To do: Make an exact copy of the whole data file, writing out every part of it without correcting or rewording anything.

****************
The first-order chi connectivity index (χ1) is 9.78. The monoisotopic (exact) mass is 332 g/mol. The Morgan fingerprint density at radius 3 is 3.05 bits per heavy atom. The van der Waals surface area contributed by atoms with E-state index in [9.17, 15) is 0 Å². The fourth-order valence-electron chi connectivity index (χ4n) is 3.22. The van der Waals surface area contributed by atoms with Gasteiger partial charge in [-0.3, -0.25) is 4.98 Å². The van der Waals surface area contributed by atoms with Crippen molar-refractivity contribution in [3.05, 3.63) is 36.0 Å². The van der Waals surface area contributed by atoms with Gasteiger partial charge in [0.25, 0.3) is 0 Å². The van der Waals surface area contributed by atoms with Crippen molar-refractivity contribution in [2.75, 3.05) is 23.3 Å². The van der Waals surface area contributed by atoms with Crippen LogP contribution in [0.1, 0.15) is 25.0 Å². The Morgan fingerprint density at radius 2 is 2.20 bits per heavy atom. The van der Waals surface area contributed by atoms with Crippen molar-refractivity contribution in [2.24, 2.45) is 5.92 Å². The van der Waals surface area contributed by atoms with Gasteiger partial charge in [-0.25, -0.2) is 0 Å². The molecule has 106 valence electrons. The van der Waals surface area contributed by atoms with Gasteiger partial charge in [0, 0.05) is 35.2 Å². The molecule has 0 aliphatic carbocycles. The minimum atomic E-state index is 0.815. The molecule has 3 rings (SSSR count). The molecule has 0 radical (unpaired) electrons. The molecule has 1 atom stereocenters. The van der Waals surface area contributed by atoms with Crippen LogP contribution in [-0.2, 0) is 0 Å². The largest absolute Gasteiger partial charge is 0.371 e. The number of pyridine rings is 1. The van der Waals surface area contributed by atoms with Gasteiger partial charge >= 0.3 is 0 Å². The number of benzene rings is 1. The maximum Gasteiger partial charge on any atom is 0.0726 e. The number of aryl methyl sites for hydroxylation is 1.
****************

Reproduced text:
The first-order chi connectivity index (χ1) is 9.78. The monoisotopic (exact) mass is 332 g/mol. The Morgan fingerprint density at radius 3 is 3.05 bits per heavy atom. The van der Waals surface area contributed by atoms with E-state index in [9.17, 15) is 0 Å². The fourth-order valence-electron chi connectivity index (χ4n) is 3.22. The van der Waals surface area contributed by atoms with Gasteiger partial charge in [-0.3, -0.25) is 4.98 Å². The van der Waals surface area contributed by atoms with Crippen molar-refractivity contribution in [3.05, 3.63) is 36.0 Å². The van der Waals surface area contributed by atoms with Gasteiger partial charge in [0.25, 0.3) is 0 Å². The van der Waals surface area contributed by atoms with Crippen molar-refractivity contribution in [2.75, 3.05) is 23.3 Å². The van der Waals surface area contributed by atoms with Crippen LogP contribution in [0.1, 0.15) is 25.0 Å². The Morgan fingerprint density at radius 2 is 2.20 bits per heavy atom. The van der Waals surface area contributed by atoms with Crippen molar-refractivity contribution in [2.24, 2.45) is 5.92 Å². The van der Waals surface area contributed by atoms with Gasteiger partial charge in [-0.25, -0.2) is 0 Å². The molecule has 106 valence electrons. The van der Waals surface area contributed by atoms with Gasteiger partial charge in [0, 0.05) is 35.2 Å². The molecule has 0 aliphatic carbocycles. The minimum atomic E-state index is 0.815. The molecule has 3 rings (SSSR count). The molecule has 0 radical (unpaired) electrons. The molecule has 1 atom stereocenters. The van der Waals surface area contributed by atoms with Crippen LogP contribution in [-0.2, 0) is 0 Å². The largest absolute Gasteiger partial charge is 0.371 e. The number of pyridine rings is 1. The van der Waals surface area contributed by atoms with Gasteiger partial charge >= 0.3 is 0 Å². The number of benzene rings is 1. The maximum Gasteiger partial charge on any atom is 0.0726 e. The number of aryl methyl sites for hydroxylation is 1.